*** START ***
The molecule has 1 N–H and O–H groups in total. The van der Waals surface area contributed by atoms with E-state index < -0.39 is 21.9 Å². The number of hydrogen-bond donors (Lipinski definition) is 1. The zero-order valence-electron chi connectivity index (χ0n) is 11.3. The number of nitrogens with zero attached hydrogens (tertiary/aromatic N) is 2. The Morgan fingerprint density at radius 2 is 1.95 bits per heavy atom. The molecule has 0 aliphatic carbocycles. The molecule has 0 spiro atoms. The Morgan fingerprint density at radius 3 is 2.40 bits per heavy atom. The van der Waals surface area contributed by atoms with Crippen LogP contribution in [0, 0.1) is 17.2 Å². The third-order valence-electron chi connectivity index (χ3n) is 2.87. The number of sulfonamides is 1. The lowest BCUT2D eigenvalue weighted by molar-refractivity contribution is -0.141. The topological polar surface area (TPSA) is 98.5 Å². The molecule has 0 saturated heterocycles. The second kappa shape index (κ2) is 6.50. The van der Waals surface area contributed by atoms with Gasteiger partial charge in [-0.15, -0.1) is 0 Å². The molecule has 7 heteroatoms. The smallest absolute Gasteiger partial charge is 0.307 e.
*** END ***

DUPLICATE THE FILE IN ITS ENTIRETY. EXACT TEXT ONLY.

The molecule has 1 N–H and O–H groups in total. The van der Waals surface area contributed by atoms with E-state index < -0.39 is 21.9 Å². The number of hydrogen-bond donors (Lipinski definition) is 1. The zero-order valence-electron chi connectivity index (χ0n) is 11.3. The number of nitrogens with zero attached hydrogens (tertiary/aromatic N) is 2. The Morgan fingerprint density at radius 2 is 1.95 bits per heavy atom. The molecule has 0 aliphatic carbocycles. The molecule has 0 spiro atoms. The Morgan fingerprint density at radius 3 is 2.40 bits per heavy atom. The van der Waals surface area contributed by atoms with Crippen LogP contribution in [0, 0.1) is 17.2 Å². The third-order valence-electron chi connectivity index (χ3n) is 2.87. The number of sulfonamides is 1. The lowest BCUT2D eigenvalue weighted by molar-refractivity contribution is -0.141. The topological polar surface area (TPSA) is 98.5 Å². The molecule has 0 saturated heterocycles. The second kappa shape index (κ2) is 6.50. The van der Waals surface area contributed by atoms with Gasteiger partial charge in [-0.15, -0.1) is 0 Å². The molecule has 7 heteroatoms. The smallest absolute Gasteiger partial charge is 0.307 e.